By Mike Milstein
Work brought Liz Chinnery to Nelson about twenty years ago. Now sixty nine and retired, she says “every day I pull back the curtains, look outside and say yay, another day! Any day is a good day in Nelson.”
"I just keep on keeping on. These are our freedom years, a time to do all the things we want to do without work and family constraints. I spent 46 years in the paid work force. There were lists, time tables, people to be concerned about, and responsibilities at home. Now I’m free. My children are grown up. My grandchildren are a joy, not a responsibility.”
“When I retired I didn’t want to be a consultant or do part time or occasional work. I shut that door. There was a blank for a while and some grief. People who were important to me and shared the work were gone. At first I grieved for my past life. I thought, how will I fill the day? But I was in a new relationship and we created a B and B. It provided some history for us to share and the people we met were a pleasure. The work we did in hosting them helped fill the gap between paid work and where I am now.”
“The other thing was the lack of a circle of friends. I’d lived in Nelson for some time but my work took me out of Nelson, my late husband was not well for some years, and my elderly mother lived with me. So my time in Nelson was focused on family. I’ve developed friendships now and I have more time for them.
“They are part of my motivation to keep on keeping on, but it is more than that. It’s something about being a human being. Something else in me needs to be nurtured. I need to sit quietly, be by myself, listen to music that doesn’t have words, and be in the garden.”
Liz gave a lot of thought to retirement before she moved into it. “My initial focus was on money because I hadn’t been able to accumulate very much. That’s true of many people facing retirement and it is exacerbated by the media hype about saving for retirement. I knew I’d have to manage on less money after I retired so I practiced for a while. I lived on less for a year before retirement. I also thought it’s only money. There are heaps of things one can do that are enjoyable that don’t need a heap of money.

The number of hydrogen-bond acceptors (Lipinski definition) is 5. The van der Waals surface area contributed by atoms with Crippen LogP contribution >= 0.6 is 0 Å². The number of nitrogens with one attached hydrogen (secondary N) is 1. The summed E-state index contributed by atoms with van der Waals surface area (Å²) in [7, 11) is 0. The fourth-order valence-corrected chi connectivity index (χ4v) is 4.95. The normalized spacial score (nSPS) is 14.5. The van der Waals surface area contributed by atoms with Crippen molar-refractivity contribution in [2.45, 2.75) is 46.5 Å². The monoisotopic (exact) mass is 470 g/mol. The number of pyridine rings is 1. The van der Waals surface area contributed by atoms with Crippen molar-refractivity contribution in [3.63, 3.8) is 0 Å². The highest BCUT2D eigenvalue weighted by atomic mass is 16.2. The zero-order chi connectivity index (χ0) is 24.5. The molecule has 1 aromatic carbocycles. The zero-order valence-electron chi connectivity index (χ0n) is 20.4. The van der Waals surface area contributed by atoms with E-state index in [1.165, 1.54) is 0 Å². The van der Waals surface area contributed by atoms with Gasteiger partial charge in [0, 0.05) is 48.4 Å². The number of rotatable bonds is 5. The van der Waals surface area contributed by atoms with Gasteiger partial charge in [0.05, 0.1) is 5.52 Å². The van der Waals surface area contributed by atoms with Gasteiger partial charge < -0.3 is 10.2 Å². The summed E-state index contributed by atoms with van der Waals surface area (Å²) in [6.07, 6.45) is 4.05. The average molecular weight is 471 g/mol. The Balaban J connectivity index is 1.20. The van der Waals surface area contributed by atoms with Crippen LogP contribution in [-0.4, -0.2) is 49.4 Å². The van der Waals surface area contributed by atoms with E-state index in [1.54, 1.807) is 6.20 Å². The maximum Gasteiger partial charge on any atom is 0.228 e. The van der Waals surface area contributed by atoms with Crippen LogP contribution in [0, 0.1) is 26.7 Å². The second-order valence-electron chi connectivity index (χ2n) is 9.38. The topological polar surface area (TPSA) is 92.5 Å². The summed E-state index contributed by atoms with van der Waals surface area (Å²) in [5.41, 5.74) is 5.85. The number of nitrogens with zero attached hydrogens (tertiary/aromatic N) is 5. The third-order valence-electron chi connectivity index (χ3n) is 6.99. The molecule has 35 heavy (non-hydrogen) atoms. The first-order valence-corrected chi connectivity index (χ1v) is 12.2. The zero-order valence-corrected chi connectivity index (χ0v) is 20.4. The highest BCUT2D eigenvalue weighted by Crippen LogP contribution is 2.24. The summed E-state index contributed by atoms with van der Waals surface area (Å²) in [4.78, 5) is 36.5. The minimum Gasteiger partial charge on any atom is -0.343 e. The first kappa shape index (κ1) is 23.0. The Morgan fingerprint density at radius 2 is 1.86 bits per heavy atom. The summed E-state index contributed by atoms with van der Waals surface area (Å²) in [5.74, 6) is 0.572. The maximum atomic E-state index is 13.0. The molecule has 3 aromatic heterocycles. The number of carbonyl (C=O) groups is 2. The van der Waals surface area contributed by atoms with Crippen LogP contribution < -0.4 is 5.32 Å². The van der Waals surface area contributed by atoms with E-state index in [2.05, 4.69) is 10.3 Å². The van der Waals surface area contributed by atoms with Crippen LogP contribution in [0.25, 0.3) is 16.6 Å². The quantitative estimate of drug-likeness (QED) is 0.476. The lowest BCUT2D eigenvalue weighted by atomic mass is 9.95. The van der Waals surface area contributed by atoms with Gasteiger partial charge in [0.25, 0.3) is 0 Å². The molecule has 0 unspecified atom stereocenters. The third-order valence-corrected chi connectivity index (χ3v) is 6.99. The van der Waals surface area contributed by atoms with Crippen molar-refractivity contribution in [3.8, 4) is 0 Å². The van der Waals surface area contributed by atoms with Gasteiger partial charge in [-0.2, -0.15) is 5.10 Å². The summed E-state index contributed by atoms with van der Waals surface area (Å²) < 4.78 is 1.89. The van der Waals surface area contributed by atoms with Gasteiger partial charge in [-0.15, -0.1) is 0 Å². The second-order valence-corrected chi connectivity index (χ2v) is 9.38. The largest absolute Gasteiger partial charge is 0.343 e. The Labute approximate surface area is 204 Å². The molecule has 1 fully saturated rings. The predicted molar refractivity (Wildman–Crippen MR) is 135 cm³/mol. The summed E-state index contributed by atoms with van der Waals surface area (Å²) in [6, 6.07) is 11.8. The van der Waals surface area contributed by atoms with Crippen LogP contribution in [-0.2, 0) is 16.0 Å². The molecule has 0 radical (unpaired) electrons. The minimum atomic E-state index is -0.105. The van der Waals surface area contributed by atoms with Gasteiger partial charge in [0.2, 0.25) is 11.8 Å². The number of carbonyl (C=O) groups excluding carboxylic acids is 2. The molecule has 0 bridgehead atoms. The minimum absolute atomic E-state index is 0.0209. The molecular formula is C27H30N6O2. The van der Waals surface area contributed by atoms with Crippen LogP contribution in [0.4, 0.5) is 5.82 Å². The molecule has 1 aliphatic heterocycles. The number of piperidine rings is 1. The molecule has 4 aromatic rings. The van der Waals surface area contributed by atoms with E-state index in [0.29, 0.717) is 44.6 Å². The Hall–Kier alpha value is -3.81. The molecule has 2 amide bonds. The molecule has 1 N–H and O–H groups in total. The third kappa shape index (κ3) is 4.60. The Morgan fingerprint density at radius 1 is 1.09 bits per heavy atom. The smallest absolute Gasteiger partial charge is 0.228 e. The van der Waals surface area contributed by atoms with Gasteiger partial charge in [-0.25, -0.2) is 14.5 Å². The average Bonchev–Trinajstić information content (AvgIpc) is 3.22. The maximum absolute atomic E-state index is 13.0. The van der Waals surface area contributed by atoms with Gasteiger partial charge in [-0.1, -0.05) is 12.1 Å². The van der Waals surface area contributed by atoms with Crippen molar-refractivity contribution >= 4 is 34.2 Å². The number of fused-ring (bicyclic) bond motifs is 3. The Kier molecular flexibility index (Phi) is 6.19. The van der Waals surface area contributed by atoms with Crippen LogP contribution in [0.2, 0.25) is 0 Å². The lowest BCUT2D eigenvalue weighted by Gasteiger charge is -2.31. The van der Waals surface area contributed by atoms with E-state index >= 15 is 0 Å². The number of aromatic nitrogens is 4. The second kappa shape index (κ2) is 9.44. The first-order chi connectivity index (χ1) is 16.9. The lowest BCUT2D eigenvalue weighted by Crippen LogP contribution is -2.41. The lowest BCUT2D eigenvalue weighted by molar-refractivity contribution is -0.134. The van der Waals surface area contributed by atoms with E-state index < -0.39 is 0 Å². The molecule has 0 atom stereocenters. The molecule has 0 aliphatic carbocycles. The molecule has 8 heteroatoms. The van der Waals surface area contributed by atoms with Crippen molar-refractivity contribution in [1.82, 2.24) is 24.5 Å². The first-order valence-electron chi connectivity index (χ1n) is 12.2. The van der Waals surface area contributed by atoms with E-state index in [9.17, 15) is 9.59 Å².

I also thought about what I dreamed when I was very young. I was going to write a book and I’ve now started. I wanted to travel. We’ve been lucky enough to do that. I started to do a family tree and discovered that my great grandmother came to New Zealand from Sweden in 1872.
Liz believes that we have to take care of ourselves to live well. “Exercise, keep things moving. I do Tai Chi. Look after your body and your mind. This means reading widely, which keeps my brain active. I also need to look after my relationships with my husband and family. My son and three grandsons are in England, so that’s a challenge. I have two brothers and two sisters. As we’ve grown older we’ve grown back to the closeness we had as kids. That’s intensely satisfying.”
Liz believes that growing old well means “not being afraid. Be brave about whatever is in front. I’m reasonably intact. With illness that’s harder to do, but you won’t get out of the world alive so you might as well enjoy it!”
Note: This article, which appeared in The Leader, Nelson, NZ, June 25, 2009, summarizes an interview aired by Fresh FM that was conducted by Dr. Annie Henry and sponsored by Age Concern, Nelson. If you want to share your thoughts with CAN or wish to know when interviews will be aired, send an email to firstname.lastname@example.org.